FRIDAY REVIEW

The aesthetics of rhythm

EXPOSITIONAnoor Ananthakrishna Sharma played his own jathiswaram, Panchajanya and a thillana with an ensemble  



For the legions of music-lovers who confine themselves to concerts and stay off workshops and lecdems, the recent seminar organised by the Percussive Arts Centre (PAC), was a telling demonstration of what they miss out on. A galaxy of experts from Palghat Rajamani, A.V. Anand, Trichy Shankaran, to Anoor Ananthakrishna Sharma, demonstrated - - with lucid commentaries - - a large and interesting variety of permutations and combinations possible with regard to arithmetics on percussion. These included koravais, theermanams, and mukthayas with variations in purvartham (first half) and uttarartham (latter half).

Rich variety

Where do you get to hear such a vast and richly varied range of percussion strokes in any regular concert, anywhere? It was great value for laya lovers. Keynote speaker Rajamani, mridangam vidwan and son of Palghat Mani Iyer used a power-point presentation, to demonstrate the five nadais (subdivisions of a beat). Beginning with the elementary principles, Rajamani proceeded through advanced aspects to esoteric features, thus appealing to laymen and cognoscenti alike. The bottomline of his lecture - - once you have mastered the mathematics and perfected it, it's aesthetics that has to rule. The most brilliant and technically flawless composition will have no appeal if it's not aesthetically pleasing. Anand, accompanied by his student N. Amrit, came on next for "Special Formulations in Percussion Involving Over One Nadai". Taking as a basis, a variety of mukthayas and theermanams, he demonstrated a series of nadai changes in arithmetic and geometric progression. Beginning with simple structures involving one nadai change, he proceeded to highly complex formulations involving three to four nadai changes including one with three nadais constant in purvartham but changing in uttarartham. Anand ended with a mohara and mukthaya in which both had chaturasra, khanda and thrishra nadais. Shankaran's exposition was on "Aesthetics in arithmetics". It's a topic that lends itself to understanding through demonstration rather than lecture and Shankaran wisely spent more time on the former. With Giridhar Udupa accompanying him on the ghatam, he drew repeated applause for the brilliance, precision and rich variety of his stroke play. Comparing the art of drumming to writing, he said drumming begins with alphabets, and then progresses to words, sentences, and finally essays. And the pinnacle is reached when you are able to provide aesthetic satisfaction to listeners. "Finally, all your mathematical calculations and kanakkus have to be musical," Shankaran concluded. "Arithmetics for percussion ensembles and orchestration" was Anoor Ananthakrishna Sharma's topic. He played several compositions of his own including Panchajanya (a jathiswaram in five ragas each with different nadai and edupu) and a thillana with an ensemble featuring (besides his mridanga), two tablas (Udayraj and Madhusudan), khanjira (Guruprasanna), rhythm pad (Arunkumar), and konakkol (Somshekhar). Vocal accompaniment was by Kalavathy, Geetha, Harini and Sharada. V. Krishna, head of PAC, confined himself to organising and compering.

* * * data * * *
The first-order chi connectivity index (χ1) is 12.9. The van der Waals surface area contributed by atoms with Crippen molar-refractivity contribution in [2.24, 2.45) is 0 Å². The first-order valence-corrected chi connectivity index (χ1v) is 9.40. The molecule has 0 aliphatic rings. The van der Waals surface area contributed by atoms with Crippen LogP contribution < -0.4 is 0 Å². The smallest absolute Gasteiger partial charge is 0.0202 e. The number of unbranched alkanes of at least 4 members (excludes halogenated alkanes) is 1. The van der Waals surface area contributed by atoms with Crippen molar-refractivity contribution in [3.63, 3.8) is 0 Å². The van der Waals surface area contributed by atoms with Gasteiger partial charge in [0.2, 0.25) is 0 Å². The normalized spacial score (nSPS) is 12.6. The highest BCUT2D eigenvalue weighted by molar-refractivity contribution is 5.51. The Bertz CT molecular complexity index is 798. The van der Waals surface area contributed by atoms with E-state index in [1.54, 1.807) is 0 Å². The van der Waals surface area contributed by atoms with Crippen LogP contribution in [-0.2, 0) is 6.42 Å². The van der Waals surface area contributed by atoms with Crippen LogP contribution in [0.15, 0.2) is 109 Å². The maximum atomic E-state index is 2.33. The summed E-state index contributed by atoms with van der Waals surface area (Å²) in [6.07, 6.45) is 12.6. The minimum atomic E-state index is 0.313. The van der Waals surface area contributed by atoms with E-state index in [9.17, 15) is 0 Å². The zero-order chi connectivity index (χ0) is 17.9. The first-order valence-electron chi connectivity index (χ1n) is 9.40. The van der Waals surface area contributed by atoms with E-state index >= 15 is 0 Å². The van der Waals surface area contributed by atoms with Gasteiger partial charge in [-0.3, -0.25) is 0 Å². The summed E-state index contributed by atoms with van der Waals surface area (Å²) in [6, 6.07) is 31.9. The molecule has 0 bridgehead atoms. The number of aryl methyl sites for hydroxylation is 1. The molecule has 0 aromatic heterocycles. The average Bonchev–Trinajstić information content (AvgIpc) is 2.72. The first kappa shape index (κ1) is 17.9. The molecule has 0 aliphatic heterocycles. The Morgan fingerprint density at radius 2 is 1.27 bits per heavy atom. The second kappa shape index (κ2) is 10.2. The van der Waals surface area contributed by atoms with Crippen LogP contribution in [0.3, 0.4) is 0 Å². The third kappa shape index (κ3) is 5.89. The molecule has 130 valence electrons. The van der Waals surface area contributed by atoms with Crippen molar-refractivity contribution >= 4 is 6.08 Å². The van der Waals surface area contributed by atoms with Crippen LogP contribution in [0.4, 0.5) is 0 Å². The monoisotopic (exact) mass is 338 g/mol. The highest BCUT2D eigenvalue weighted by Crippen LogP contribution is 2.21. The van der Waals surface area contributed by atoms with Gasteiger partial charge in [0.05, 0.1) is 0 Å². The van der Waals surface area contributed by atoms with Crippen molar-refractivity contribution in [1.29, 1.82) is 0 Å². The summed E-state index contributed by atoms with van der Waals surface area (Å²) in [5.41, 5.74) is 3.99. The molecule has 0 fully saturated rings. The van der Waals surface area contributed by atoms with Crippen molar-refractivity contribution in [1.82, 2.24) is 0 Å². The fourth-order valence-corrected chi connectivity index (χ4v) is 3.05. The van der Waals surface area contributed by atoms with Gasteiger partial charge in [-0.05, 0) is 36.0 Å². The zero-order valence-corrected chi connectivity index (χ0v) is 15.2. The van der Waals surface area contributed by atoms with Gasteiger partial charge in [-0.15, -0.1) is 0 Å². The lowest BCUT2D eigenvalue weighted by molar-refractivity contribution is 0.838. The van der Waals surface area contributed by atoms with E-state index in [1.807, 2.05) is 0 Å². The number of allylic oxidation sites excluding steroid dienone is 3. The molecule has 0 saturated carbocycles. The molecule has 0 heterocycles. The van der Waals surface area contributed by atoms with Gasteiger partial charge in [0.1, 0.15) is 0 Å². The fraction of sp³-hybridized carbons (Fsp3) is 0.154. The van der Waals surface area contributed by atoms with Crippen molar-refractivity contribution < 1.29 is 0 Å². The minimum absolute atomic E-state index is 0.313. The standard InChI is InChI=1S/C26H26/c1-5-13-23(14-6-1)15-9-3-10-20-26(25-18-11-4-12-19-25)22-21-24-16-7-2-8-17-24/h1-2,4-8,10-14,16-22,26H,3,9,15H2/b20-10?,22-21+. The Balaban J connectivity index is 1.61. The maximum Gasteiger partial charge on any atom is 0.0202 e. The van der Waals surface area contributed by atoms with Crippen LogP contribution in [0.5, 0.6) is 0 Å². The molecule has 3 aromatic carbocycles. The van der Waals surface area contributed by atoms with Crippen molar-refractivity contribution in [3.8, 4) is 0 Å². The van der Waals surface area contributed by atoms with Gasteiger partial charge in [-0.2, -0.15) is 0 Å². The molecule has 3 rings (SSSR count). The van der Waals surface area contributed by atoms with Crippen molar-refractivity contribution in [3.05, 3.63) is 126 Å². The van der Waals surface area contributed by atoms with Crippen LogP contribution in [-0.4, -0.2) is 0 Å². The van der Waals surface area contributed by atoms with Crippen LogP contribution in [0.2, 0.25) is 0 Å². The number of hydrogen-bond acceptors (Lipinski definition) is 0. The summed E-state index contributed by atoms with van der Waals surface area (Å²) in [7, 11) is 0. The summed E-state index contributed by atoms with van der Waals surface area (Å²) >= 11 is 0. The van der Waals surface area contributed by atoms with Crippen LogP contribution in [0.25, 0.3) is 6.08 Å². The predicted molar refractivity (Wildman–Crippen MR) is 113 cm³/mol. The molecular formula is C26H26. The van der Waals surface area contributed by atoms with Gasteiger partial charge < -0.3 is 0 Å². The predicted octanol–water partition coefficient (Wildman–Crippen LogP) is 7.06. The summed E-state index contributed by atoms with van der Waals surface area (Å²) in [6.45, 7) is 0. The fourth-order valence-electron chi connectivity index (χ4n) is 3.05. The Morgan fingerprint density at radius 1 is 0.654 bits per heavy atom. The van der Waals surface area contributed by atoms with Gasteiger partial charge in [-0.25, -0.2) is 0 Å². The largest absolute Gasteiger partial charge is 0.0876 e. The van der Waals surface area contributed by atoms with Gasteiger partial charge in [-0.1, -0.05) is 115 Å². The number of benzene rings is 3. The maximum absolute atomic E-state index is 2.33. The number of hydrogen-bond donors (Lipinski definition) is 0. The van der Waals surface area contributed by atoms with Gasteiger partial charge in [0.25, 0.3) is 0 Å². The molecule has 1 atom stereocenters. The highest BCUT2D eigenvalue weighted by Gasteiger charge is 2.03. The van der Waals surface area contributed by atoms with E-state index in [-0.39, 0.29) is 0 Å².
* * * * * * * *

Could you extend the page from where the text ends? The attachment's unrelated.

Time constraint

The only dampener was the packed schedules which meant a near-total absence of opportunity for interaction with the experts. Actually, it is the possibility of this interaction, which draws many a student and connoisseur to such events. For instance, in the morning, Rajamani threw a challenge to the gathering. He asked that the chittaswaram in Viriboni varnam (Bhairavi), which has two avarathanams, be sung - - while keeping to these two avarthanams - - in chaturasram (two), thrisram (three), khandam (five) and thrisram higher tempo (six). Additionally, he wanted to know at which points the speed changes would occur. As he himself said, there are hundreds of correct answers possible. However, though many in the audience had answers, only one was allowed to be voiced. So, it makes sense to stretch such seminars over two days making it more satisfying for audience and speakers alike.

ARUNA CHANDARAJU